The following are some thoughts I was invited to write about “national service” – in view of my having served in the Peace Corps and the U.S. Foreign Service – for inclusion in the Class Book of the Yale University Class of 1966, in preparation for our 50th reunion next weekend (June 3-5, 2016):
Don’t be fooled by the title of this piece. Bringing progress to the Third World and opening the Iron Curtain – enterprises that remain only partially complete today – were gargantuan efforts involving untold numbers of people. But although my contribution to both goals was all-but-infinitesimal, it was the vision to which I devoted the first two decades of my adult life.
It all began at age 8 or so, when, thanks to stamp collecting, I became curious about the baleful, mustachioed visage on so many German postage stamps. My parents’ explanation was my introduction to the reality of evil, cruelty and injustice in the world. Being a Jew almost all of whose European family members had been murdered in the Holocaust – my grandparents had left scores of close relatives behind when they emigrated – made this introduction searingly personal.
As I grew older, I began following the news and found two areas of particular interest – struggles against dictatorship and Third World development. I watched the fall of Venezuelan dictator Perez Jimenez with enthusiasm in 1958 and later cheered the toppling of Trujillo and Duvalier in the Dominican Republic and Haiti. I avidly followed the progress of Fidel Castro’s band in the Sierra Maestra and was delighted when he deposed Batista. I followed the three-sided war involving Communists, rightists and neutralists in Laos.
After arriving at Yale, I fell, almost by accident, into a Russian area studies major. As I discovered the history of 20th-century Russia, I found, to my astonishment, that Hitler’s evil – as measured in murdered innocents – was overshadowed by the monstrous regime of the man who was both his model and his nemesis, Stalin. (Stalin, in turn, was eclipsed by Mao, who I pray will never be surpassed.)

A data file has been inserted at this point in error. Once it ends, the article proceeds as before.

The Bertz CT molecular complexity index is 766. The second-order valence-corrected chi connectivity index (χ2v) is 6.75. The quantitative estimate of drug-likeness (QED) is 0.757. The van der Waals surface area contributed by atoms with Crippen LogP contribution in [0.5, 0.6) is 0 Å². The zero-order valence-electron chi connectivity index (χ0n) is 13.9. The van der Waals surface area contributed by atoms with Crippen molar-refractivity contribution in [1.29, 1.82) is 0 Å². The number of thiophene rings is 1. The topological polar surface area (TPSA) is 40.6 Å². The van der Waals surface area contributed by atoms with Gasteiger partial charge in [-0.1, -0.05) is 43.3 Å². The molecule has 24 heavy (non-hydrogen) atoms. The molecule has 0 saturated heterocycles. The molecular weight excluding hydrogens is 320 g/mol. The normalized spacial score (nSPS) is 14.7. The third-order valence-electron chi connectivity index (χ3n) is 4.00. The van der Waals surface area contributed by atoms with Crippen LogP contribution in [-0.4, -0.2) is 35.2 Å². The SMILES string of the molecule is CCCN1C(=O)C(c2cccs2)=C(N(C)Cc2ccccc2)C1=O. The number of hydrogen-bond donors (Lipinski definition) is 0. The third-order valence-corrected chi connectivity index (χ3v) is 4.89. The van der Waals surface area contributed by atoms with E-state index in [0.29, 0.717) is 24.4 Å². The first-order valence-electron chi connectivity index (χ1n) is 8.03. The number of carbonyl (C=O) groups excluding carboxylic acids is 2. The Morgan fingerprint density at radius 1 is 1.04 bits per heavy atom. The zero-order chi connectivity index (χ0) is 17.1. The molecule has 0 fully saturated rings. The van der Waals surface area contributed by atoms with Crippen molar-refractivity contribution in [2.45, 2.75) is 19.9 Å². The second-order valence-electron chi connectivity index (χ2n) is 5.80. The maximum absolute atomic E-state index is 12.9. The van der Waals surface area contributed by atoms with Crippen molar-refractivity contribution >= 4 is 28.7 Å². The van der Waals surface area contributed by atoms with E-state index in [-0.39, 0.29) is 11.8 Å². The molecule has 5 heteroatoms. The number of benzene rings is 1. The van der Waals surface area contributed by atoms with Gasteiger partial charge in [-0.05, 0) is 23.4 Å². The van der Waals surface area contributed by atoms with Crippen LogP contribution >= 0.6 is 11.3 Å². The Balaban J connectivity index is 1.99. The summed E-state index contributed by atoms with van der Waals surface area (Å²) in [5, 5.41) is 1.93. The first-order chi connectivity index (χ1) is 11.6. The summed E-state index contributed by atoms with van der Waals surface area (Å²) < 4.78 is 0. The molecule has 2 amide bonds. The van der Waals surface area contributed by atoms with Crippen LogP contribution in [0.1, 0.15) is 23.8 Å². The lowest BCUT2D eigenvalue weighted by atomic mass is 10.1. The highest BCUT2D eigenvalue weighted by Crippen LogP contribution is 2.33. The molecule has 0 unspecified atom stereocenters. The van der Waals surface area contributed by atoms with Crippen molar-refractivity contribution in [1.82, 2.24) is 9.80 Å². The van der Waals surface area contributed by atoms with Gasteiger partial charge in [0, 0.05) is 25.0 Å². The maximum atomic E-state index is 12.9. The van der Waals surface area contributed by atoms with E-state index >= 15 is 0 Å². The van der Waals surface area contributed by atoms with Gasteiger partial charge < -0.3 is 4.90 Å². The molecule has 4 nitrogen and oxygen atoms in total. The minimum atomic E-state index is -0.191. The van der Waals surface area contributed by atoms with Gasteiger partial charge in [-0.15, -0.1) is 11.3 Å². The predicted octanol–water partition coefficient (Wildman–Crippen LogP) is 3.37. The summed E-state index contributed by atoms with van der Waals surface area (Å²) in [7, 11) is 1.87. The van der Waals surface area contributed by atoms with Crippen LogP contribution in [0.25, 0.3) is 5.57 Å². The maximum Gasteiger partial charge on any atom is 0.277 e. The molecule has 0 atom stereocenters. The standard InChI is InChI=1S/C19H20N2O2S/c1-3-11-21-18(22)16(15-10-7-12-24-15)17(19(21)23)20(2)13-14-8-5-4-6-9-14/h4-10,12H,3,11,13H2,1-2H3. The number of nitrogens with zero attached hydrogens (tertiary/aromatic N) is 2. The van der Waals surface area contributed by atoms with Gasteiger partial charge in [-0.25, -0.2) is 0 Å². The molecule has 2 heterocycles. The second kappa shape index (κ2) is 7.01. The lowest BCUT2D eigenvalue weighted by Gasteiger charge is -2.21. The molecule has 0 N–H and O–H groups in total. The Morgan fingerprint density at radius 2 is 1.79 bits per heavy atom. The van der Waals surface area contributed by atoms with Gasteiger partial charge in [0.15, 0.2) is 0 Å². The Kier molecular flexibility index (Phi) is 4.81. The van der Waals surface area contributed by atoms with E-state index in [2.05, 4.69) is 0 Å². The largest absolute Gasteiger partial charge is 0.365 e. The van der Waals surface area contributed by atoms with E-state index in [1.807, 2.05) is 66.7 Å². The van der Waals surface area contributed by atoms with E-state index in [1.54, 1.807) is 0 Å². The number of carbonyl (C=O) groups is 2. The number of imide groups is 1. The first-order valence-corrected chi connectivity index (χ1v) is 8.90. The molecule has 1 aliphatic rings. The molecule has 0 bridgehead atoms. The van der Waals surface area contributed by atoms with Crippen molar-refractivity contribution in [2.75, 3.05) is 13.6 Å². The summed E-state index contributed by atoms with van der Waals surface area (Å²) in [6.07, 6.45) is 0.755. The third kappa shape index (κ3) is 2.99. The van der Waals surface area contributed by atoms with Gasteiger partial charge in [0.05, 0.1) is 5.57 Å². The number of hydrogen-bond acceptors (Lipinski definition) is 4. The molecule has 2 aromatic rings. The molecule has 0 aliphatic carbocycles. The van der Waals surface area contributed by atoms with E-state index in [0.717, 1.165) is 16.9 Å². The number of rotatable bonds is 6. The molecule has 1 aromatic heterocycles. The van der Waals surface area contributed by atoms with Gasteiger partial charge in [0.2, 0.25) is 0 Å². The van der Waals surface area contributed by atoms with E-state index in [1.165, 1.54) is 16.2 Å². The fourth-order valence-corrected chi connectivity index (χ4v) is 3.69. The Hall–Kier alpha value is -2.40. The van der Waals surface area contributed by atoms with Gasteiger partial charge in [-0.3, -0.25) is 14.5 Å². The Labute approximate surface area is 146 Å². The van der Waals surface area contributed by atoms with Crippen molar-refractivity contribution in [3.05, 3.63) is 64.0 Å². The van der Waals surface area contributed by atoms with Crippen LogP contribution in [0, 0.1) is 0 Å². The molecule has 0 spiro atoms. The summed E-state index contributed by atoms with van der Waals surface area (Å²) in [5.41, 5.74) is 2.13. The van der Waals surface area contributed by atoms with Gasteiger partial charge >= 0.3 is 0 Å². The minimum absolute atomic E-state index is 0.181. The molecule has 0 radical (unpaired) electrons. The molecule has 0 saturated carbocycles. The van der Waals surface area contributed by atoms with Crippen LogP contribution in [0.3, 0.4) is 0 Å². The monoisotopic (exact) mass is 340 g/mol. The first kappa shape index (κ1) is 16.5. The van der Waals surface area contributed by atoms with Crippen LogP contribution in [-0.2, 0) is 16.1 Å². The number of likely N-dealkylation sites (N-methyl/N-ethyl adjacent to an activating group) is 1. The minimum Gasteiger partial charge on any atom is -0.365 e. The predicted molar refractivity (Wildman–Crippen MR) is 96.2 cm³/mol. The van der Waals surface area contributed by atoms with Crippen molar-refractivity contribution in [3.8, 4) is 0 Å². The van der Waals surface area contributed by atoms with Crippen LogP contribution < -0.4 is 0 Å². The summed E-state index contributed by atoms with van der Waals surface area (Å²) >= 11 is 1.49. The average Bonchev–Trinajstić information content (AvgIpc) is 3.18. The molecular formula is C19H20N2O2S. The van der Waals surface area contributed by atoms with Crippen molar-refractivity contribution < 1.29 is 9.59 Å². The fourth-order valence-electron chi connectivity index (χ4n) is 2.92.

Two things happened in the 60s that influenced the course I’d take. The first was President Kennedy’s establishment of the Peace Corps. I heard about it on the evening news. Still in high school, I remember thinking “That’s something I’d like to do.” I wanted to see the Third World up close, live in a village and work with local people to eradicate malaria or do some other useful thing.
The second influence was my first visit to the USSR. In the summer of 1967, I spent six weeks at Leningrad State University – between the first and second years of my master’s program at Harvard – working to strengthen my fluency in Russian. In conversations with ordinary people, I saw how little Russians knew about the forbidden world outside and how eager they were to learn about it – especially about the U.S. As it happened, a U.S. Information Agency (USIA) exhibit about our country, made possible by the U.S.-Soviet cultural exchange agreement, was in Leningrad that summer, and I was struck by the enormous number of people who had seen it. It seemed every third or fourth person walking down Nevsky Prospekt (Невский проспект – Leningrad’s Broadway) was wearing an exhibit lapel pin. The USIA was nourishing people hungry for information.
So as I prepared to enter the real world, I applied to the Peace Corps and took the Foreign Service exam, hoping to work for the USIA. Luckily, I succeeded in both goals. The day before beginning Peace Corps training, I passed the final Foreign Service hurdle, the oral exam.
The first stop on my budding international career was India. I was in a small group of volunteers that would be working – individually, in far-flung villages – with wheat farmers, alongside local agricultural extension agents, in Madhya Pradesh (“Central State,” about the size of Texas) right in the middle of the subcontinent. Needless to say, I knew nothing about growing wheat (or any aspect of agriculture!) before I got to my village, Rajnagar, which translates roughly as Kingston.
Peace Corps training had been a classic case of “good news/bad news.” The good news: Our Hindi training was the best language course I’ve ever taken. By the time I arrived in Rajnagar three months after leaving home, I was well on the way to fluency. Being able to communicate was a life saver, since the bad news was that I had a lot to learn because the “technical” part of our training was mostly a reprise of high-school biology. What little practical training we had – e.g., learning to drive a tractor – was not relevant to our villages. So I spent most of my first year in Rajnagar learning what I needed to know. By year two, I was ready to make a contribution, albeit a very modest one, toward helping “my” farmers increase their crop yields – the whole point of the “Green Revolution” in which I was participating, which eventually turned India, previously a grain importer, into an exporter.